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Central | Lima | Jan ’14 | “Peruvian terroir, art on a plate”

20 Feb
  • Address: Ca. Santa Isabel 376, Miraflores, Lima – Perú
  • Telephone: [511]242-8515 / [511] 242-8575 | Email: reservas@centralrestaurante.com.pe
  • Website: http://centralrestaurante.com.pe/
  • Hours: Lunch: Monday-Friday, 1-330pm, Dinner: Monday-Saturday, 8-1130pm
  • Price (after tax + tip, excl. drinks): $120
  • Courses: (8 main/13 total) 2 amuse / 1 bread / 6 savory / 2 dessert / 2 mignardises
  • Price/Main Course: $15
  • Rating: 19.5/20
  • Value: 5/5
  • Dining Time: 140 minutes
  • Time/Course (total): 11 minutes
  • Chef: Virgilio Martinez (also proprietor of Lima in London, and another upcoming in London. ex. Lutèce (NYC), Can Fabes, Astrid y Gastón), Pía Leon (ex. El Celler de Can Roca)
  • In Own Words: “My food is very visual, to me landscapes, feelings, romance, emotions are very important. I believe that my cuisine is very close to nature but in an artistic way.” [1]
  • Style: Avant-garde Peruvian/Amazonian
  • Notable: Rated by an influential local guidebook as best restaurant in Lima; platings are works of art.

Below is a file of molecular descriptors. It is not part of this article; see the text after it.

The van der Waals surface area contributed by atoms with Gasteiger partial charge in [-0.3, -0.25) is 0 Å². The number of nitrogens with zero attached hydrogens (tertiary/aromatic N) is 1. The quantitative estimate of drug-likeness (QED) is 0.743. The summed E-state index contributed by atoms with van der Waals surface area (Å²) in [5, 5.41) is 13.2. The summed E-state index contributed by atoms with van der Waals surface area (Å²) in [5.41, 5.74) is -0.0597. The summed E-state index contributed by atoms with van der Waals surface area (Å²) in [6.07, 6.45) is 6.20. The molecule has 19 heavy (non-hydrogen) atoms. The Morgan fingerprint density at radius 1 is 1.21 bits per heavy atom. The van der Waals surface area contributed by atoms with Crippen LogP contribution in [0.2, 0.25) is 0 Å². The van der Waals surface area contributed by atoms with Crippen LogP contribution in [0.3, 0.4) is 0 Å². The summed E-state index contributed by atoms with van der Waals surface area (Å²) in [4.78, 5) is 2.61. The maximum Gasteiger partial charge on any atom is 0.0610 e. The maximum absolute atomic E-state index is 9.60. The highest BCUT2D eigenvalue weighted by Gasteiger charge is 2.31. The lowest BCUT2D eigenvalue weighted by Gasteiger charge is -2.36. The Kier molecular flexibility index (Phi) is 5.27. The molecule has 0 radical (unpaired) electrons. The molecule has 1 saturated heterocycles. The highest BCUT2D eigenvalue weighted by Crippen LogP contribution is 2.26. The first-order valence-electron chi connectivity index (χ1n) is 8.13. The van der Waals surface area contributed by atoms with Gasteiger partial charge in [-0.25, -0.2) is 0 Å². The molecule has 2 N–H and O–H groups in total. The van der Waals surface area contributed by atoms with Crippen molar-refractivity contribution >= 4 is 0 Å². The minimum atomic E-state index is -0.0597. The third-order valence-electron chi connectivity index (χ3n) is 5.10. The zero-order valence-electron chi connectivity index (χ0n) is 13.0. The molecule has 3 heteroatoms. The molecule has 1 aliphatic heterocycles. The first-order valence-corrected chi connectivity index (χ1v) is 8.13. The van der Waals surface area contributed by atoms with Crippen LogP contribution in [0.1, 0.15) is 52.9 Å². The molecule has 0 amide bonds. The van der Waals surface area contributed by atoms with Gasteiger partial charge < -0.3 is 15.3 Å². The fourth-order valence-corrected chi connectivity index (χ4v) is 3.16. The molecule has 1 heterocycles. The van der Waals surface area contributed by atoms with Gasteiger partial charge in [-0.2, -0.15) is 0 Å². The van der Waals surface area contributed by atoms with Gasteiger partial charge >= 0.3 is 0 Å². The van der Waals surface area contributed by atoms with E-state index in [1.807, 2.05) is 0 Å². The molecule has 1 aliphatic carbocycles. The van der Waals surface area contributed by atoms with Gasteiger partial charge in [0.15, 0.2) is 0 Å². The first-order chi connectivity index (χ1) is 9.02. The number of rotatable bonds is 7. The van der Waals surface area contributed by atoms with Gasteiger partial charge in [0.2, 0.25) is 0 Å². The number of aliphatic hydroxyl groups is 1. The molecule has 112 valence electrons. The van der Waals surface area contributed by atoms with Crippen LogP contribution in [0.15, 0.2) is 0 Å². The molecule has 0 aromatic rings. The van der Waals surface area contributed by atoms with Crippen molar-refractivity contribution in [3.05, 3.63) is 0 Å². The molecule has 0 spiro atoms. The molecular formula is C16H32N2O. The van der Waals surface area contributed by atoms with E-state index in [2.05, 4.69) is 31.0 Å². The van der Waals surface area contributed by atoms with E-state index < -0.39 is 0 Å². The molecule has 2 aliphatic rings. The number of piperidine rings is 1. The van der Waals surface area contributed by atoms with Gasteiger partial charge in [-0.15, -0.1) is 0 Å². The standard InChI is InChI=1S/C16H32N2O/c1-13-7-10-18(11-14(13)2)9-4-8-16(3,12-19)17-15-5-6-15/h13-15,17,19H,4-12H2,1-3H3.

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Rating: 19.5/20

The Chef. Chef Virgilio Martinez’s fame precedes him. In the last year, he has opened a restaurant in London (called Lima), and he has another restaurant in Cuzco, gateway to Machu Picchu. An advocate of Peruvian cuisine worldwide, he is only 36 years old, and Central has been reviewed by Lima’s foremost dining guide (a little red book) as the best restaurant in Lima. Previous to opening Central, he worked at Lutèce (New York); Can Fabes (Sant Celoni, Spain), and served as executive chef at two restaurants of the Astrid y Gastón restaurant chain (prevalent in the Spanish world), in both Bogotá and Madrid.